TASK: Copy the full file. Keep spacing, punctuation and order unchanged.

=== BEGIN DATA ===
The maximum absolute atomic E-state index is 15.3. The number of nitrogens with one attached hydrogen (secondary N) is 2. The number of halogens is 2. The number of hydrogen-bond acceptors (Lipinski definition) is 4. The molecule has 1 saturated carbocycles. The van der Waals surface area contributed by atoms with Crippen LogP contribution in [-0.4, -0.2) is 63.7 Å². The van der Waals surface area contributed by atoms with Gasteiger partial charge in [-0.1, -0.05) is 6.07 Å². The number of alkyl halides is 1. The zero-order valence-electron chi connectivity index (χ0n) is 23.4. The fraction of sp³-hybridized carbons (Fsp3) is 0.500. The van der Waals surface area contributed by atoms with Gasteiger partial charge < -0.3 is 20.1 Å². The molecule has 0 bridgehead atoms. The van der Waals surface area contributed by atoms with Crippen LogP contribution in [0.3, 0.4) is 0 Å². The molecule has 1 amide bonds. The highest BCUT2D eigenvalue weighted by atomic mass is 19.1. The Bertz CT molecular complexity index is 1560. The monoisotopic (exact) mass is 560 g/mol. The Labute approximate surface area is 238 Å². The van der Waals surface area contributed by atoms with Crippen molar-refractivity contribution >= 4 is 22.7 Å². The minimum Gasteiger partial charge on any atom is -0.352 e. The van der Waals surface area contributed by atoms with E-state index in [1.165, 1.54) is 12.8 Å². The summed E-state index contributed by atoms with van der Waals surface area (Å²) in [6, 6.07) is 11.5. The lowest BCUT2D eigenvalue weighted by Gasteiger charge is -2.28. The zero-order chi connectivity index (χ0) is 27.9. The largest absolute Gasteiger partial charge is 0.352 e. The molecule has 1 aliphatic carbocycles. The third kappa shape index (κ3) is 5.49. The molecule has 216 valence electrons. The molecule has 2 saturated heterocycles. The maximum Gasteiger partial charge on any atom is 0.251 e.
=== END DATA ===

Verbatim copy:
The maximum absolute atomic E-state index is 15.3. The number of nitrogens with one attached hydrogen (secondary N) is 2. The number of halogens is 2. The number of hydrogen-bond acceptors (Lipinski definition) is 4. The molecule has 1 saturated carbocycles. The van der Waals surface area contributed by atoms with Crippen LogP contribution in [-0.4, -0.2) is 63.7 Å². The van der Waals surface area contributed by atoms with Gasteiger partial charge in [-0.1, -0.05) is 6.07 Å². The number of alkyl halides is 1. The zero-order valence-electron chi connectivity index (χ0n) is 23.4. The fraction of sp³-hybridized carbons (Fsp3) is 0.500. The van der Waals surface area contributed by atoms with Gasteiger partial charge < -0.3 is 20.1 Å². The molecule has 0 bridgehead atoms. The van der Waals surface area contributed by atoms with Crippen LogP contribution in [0.3, 0.4) is 0 Å². The molecule has 1 amide bonds. The highest BCUT2D eigenvalue weighted by atomic mass is 19.1. The Bertz CT molecular complexity index is 1560. The monoisotopic (exact) mass is 560 g/mol. The Labute approximate surface area is 238 Å². The van der Waals surface area contributed by atoms with Crippen molar-refractivity contribution >= 4 is 22.7 Å². The minimum Gasteiger partial charge on any atom is -0.352 e. The van der Waals surface area contributed by atoms with E-state index in [1.165, 1.54) is 12.8 Å². The summed E-state index contributed by atoms with van der Waals surface area (Å²) in [6, 6.07) is 11.5. The lowest BCUT2D eigenvalue weighted by Gasteiger charge is -2.28. The zero-order chi connectivity index (χ0) is 27.9. The largest absolute Gasteiger partial charge is 0.352 e. The molecule has 1 aliphatic carbocycles. The third kappa shape index (κ3) is 5.49. The molecule has 216 valence electrons. The molecule has 2 saturated heterocycles. The maximum Gasteiger partial charge on any atom is 0.251 e.